How to Remove Red Dye Stains


Spilled glass of red wine. Uh-oh!
Spilled glass of red wine. Uh-oh!
Jeffrey Coolidge/Getty Images

Red dy­e has an intense staining capacity, and because of that the stains can be a hassle to deal with. Here are stain removal steps you can take when you experience a red alert.

First, identify the affected material. Then use these tips on these pages so you don't have to see red after a household mishap:

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Non-washable Fabrics

Follow these steps to remove red dye stains from Acetate, Carpet/Synthetic, Carpet/Wool, Fiberglass, Rayon, Silk, Triacetate and Wool:

  • Sponge (the method of using light strokes with a dampened pad working outward from the center of the stain) the area immediately with water to dilute the spill.
  • Carefully use a spot remover.
  • Apply a wet spotter and a few drops of ammonia. (Use ammonia sparingly on silk and wool.)
  • Cover with an absorbent pad dampened with the wet spotter.
  • Let the pad remain as long as any stain is being removed.
  • Change the pad as it picks up the stain.
  • Keep both the stain and pad moist with wet spotter and ammonia.
  • Flush (the method of applying stain remover to loosen staining materials and residue from stain removers) well with water and repeat if necessary.

If, after allowing to dry, a stain still persists:

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  • Mix a little color remover according to package directions.
  • After testing on an inconspicuous place, flush it through the stain to an absorbent pad. When dealing with carpet, sponge it on the stain and blot with an absorbent pad.
  • Rinse well with water and allow to dry thoroughly.

Washable Fabrics

Follow these steps to remove red dye stains from washable fabrics such as Acrylic Fabric, Cotton, Linen, Modacrylic, Nylon, Olefin, Polyester and Spandex:

  • Soak the item in a solution of 1 quart warm water, 1/2 teaspoon liquid dishwashing or laundry detergent, and 1 tablespoon ammonia for 30 minutes.
  • Rinse well.

If stain persists:

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  • Soak in a solution of 1 quart warm water and 1 tablespoon white vinegar for 1 hour. Use white vinegar with care on cotton and linen.
  • Rinse well with water and allow to dry.

If stain is set:

  • Try applying rubbing alcohol to the area and tamping (the method of bringing a brush down with light strokes on stained durable fabrics and materials).
  • As stain loosens, blot liquid and stain with absorbent pad.
  • Keep both the stain and pad moist with alcohol and change pad as it picks up stain.
  • Allow to dry.

As a last resort for any remaining traces of stain:

  • Mix a color remover according to package directions and apply to stain.
  • After testing on a hidden place, flush the solution through the stain.
  • Rinse well with clear water and allow to dry thoroughly.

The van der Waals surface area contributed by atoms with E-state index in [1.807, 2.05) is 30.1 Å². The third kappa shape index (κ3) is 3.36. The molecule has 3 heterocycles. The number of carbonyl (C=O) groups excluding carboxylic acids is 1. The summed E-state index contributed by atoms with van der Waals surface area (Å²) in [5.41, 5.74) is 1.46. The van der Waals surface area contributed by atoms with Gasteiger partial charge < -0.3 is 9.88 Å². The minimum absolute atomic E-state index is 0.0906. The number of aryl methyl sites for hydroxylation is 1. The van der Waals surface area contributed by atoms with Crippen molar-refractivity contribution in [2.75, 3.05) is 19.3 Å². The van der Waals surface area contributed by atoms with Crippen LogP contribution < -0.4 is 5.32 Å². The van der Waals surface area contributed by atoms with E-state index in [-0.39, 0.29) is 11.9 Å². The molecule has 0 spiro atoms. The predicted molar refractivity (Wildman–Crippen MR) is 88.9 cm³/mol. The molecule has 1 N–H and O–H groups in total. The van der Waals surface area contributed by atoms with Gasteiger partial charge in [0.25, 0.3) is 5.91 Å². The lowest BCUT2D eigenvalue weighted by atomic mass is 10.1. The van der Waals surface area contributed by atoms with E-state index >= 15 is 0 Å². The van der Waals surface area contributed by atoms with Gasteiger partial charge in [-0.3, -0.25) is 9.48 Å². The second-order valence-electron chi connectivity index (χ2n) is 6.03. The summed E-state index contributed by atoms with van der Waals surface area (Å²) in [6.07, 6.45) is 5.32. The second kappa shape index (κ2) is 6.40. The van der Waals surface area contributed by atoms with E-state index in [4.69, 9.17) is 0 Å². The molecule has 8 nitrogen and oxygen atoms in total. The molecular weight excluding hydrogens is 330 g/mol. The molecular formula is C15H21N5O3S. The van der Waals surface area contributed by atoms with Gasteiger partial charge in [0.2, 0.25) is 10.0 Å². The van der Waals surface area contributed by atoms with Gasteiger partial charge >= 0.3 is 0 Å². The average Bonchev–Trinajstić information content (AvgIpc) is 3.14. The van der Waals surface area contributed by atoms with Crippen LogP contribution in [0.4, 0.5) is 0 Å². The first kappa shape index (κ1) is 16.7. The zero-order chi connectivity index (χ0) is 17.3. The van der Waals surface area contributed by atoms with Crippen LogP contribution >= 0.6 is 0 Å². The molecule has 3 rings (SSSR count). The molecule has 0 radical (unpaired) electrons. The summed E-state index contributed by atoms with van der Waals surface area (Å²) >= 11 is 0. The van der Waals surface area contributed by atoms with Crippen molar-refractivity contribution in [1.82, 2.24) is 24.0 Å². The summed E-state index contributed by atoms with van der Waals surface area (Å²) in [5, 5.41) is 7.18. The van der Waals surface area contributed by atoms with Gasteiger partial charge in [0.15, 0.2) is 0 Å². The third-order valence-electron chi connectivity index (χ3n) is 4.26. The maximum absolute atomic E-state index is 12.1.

Household Surfaces

Follow these steps to remove red dye stains from household surfaces such as Acrylic Plastic, Aluminum, Bamboo, Cane, Ceramic, Glass/Tile, Glass Paint/Flat,

Paint/Gloss, Plexiglas, Polyurethane, Vinyl Clothing and Vinyl Wallcovering:

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  • Immediately wipe up the spill with a cloth or sponge dipped in warm sudsy water.
  • Rinse well and wipe dry.

Alabaster and Marble

Follow these steps to remove red dye stains from Alabaster and Marble:

  • Immediately wipe up the spill with a cloth or sponge dipped in warm sudsy water.
  • Rinse well and wipe dry.

If a stain persists:

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  • Soak an absorbent pad in rubbing alcohol, wring dry, and place over the stain.
  • Wait 5 minutes and apply an absorbent pad soaked in ammonia and wrung out.
  • Alternate the alcohol and ammonia pads until stain has been removed.
  • Wipe surface with cloth dampened with clear water, then wipe dry with clean cloth.

Flooring Surfaces

Follow these steps to remove red dye stains from Asphalt, Cork, Linoleum and Vinyl Tile:

  • Wipe up any excess with a cloth or sponge dipped in warm sudsy water.
  • Rinse well and wipe dry.

If a stain remains:

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  • Cover it with an absorbent pad soaked in rubbing alcohol.
  • Let it remain in place for several minutes.
  • Wipe the area with a cloth dampened with ammonia. Do not use ammonia on linoleum or vinyl floor tile.
  • Rinse well with cloth dipped in warm sudsy water and rewipe with a cloth dipped in clear water and squeezed almost dry.
  • Allow to dry.

Stone Surfaces

Follow these steps to remove red dye stains from stone surfaces such as Bluestone, Brick, Concrete, Flagstone, Granite, Limestone, Masonry Tile, Sandstone, Slate and Terrazzo:

  • Wipe up excess dye.
  • Wash with a solution of washing soda or detergent (not soap) and water.
  • Use a cloth or soft-bristled brush to help scrub.
  • Rinse thoroughly with clear water and allow to dry.

Grout

Follow these steps to remove red dye stains from Grout:

  • Wipe up excess with a cloth dipped in warm sudsy water.

If any stain persists:

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  • Dip a wet toothbrush into a little baking soda or powdered cleanser.
  • Gently scrub the stain.
  • Rinse well with water and wipe dry.

Leather and Suede

Dye will immediately act on the color of the hide. Once contact has been made, there is no way to remove the color.

Wood

Follow these steps to remove red dye stains from Wood:

  • Mix dishwashing detergent in hot water and swish to make a great volume of suds.
  • Dip a cloth in only the foam and apply.
  • Rinse with a clean cloth dipped in clear water and wrung out.
  • Polish or wax as soon as possible.